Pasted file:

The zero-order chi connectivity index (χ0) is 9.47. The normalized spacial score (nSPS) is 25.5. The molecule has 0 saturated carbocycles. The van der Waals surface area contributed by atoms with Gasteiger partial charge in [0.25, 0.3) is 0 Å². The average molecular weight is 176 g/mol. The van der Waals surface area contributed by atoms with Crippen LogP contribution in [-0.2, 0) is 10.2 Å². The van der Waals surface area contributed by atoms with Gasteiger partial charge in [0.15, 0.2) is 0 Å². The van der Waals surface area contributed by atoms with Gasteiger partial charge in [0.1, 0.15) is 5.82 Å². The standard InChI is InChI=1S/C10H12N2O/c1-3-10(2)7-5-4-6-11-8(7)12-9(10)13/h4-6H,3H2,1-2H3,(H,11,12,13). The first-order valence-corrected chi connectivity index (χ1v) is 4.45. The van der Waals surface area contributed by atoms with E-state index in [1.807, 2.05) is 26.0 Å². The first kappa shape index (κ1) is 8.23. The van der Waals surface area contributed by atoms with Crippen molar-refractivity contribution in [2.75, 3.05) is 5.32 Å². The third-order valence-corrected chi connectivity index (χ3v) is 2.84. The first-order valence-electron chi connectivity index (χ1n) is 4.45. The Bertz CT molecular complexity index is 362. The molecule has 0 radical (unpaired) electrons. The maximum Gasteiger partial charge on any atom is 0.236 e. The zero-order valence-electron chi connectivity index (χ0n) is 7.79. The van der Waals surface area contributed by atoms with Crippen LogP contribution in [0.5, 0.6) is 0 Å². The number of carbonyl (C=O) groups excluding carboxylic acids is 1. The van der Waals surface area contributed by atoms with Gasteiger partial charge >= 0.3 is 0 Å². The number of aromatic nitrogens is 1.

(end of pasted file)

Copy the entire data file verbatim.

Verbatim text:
The zero-order chi connectivity index (χ0) is 9.47. The normalized spacial score (nSPS) is 25.5. The molecule has 0 saturated carbocycles. The van der Waals surface area contributed by atoms with Gasteiger partial charge in [0.25, 0.3) is 0 Å². The average molecular weight is 176 g/mol. The van der Waals surface area contributed by atoms with Crippen LogP contribution in [-0.2, 0) is 10.2 Å². The van der Waals surface area contributed by atoms with Gasteiger partial charge in [0.15, 0.2) is 0 Å². The van der Waals surface area contributed by atoms with Gasteiger partial charge in [0.1, 0.15) is 5.82 Å². The standard InChI is InChI=1S/C10H12N2O/c1-3-10(2)7-5-4-6-11-8(7)12-9(10)13/h4-6H,3H2,1-2H3,(H,11,12,13). The first-order valence-corrected chi connectivity index (χ1v) is 4.45. The van der Waals surface area contributed by atoms with E-state index in [1.807, 2.05) is 26.0 Å². The first kappa shape index (κ1) is 8.23. The van der Waals surface area contributed by atoms with Crippen molar-refractivity contribution in [2.75, 3.05) is 5.32 Å². The third-order valence-corrected chi connectivity index (χ3v) is 2.84. The first-order valence-electron chi connectivity index (χ1n) is 4.45. The Bertz CT molecular complexity index is 362. The molecule has 0 radical (unpaired) electrons. The maximum Gasteiger partial charge on any atom is 0.236 e. The zero-order valence-electron chi connectivity index (χ0n) is 7.79. The van der Waals surface area contributed by atoms with Crippen LogP contribution in [0.5, 0.6) is 0 Å². The number of carbonyl (C=O) groups excluding carboxylic acids is 1. The van der Waals surface area contributed by atoms with Gasteiger partial charge >= 0.3 is 0 Å². The number of aromatic nitrogens is 1.